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This article is the author's final published version in Scientific Reports, Volume 14, Issue 1, 2024, Article number 696.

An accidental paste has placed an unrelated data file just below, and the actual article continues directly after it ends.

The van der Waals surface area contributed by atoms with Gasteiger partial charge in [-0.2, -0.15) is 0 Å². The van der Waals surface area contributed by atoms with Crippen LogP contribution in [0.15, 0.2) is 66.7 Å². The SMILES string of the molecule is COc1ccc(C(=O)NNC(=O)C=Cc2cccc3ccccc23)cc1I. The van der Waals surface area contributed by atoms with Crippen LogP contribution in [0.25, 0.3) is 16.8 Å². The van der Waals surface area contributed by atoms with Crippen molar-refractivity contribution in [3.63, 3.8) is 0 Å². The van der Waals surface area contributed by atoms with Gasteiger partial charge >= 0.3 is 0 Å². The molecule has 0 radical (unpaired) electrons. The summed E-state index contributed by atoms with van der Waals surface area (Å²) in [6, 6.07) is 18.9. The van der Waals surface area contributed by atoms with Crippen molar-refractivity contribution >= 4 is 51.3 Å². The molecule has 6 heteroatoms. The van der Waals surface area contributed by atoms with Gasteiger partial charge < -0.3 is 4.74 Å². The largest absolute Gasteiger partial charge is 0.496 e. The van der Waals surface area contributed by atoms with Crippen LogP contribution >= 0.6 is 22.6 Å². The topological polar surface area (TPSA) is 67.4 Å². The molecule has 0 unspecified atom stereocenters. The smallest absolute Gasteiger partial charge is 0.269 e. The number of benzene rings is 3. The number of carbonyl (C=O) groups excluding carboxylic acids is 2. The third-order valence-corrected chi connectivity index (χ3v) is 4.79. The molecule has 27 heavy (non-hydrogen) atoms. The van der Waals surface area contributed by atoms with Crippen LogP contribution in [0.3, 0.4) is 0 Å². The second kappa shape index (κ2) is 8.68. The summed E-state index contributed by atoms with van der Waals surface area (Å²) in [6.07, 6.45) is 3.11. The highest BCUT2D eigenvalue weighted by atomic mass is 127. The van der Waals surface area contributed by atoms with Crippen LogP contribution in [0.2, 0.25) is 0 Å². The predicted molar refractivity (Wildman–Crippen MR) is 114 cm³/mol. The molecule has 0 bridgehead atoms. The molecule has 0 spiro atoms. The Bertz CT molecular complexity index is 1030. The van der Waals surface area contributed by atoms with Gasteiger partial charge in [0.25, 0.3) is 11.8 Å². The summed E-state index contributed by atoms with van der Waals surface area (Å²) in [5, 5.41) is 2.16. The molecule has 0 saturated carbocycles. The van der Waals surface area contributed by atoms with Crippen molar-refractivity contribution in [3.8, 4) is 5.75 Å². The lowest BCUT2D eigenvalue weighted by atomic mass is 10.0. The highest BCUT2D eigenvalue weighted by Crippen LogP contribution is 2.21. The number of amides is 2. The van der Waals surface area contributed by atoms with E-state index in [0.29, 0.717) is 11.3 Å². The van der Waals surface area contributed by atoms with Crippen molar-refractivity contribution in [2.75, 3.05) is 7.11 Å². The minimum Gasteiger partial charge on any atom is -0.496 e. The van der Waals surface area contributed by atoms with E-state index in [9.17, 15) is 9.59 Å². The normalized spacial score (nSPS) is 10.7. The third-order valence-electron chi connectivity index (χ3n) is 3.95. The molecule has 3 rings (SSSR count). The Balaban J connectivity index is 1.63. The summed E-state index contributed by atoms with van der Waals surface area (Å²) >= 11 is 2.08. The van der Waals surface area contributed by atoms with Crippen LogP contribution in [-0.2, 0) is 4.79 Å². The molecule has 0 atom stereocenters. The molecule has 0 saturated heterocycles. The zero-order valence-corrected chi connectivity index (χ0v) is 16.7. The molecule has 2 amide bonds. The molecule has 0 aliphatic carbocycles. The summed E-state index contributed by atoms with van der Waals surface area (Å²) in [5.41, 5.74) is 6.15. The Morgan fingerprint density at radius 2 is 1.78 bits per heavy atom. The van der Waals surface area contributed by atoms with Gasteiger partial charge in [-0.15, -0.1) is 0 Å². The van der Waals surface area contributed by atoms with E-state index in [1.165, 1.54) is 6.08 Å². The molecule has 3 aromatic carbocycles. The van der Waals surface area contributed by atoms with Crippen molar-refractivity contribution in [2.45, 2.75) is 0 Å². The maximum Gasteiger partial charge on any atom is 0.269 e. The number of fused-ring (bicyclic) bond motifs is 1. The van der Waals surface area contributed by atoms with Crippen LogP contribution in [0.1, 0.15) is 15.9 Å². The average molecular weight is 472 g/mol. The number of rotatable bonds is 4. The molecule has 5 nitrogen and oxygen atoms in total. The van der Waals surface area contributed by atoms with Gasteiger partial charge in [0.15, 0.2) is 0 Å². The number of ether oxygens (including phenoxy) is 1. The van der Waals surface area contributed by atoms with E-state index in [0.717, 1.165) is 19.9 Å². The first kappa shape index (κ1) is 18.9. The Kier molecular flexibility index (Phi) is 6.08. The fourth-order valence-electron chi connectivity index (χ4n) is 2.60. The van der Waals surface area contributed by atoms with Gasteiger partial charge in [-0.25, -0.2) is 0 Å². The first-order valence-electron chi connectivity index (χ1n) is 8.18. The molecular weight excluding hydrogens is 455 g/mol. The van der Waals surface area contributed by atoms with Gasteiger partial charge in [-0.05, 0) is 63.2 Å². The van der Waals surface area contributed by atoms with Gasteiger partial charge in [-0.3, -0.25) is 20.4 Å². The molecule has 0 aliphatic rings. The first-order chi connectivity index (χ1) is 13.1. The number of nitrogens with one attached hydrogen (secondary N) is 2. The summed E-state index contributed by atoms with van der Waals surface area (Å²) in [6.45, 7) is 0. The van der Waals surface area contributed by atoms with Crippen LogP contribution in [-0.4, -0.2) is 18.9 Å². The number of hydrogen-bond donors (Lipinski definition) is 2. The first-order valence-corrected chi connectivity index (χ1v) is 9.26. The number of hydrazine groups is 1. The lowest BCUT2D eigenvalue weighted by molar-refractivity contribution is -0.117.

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As a blood clot forms, grows, deforms, and embolizes following a vascular injury, local clot-flow interactions lead to a highly dynamic flow environment. The local flow influences transport of biochemical species relevant for clotting, and determines the forces on the clot that in turn lead to clot deformation and embolization. Despite this central role, quantitative characterization of this dynamic clot-flow interaction and flow environment in the clot neighborhood remains a major challenge. Here, we propose an approach that integrates dynamic intravital imaging with computer geometric modeling and computational flow and transport modeling to develop a unified in silico framework to quantify the dynamic clot-flow interactions. We outline the development of the methodology referred to as Intravital Integrated In Silico Modeling or IVISim, and then demonstrate the method on a sample set of simulations comprising clot formation following laser injury in two mouse cremaster arteriole injury model data: one wild-type mouse case, and one diYF knockout mouse case. Simulation predictions are verified against experimental observations of transport of caged fluorescent Albumin (cAlb) in both models. Through these simulations, we illustrate how the IVISim methodology can provide insights into hemostatic processes, the role of flow and clot-flow interactions, and enable further investigations comparing and contrasting different biological model scenarios and parameter variations.

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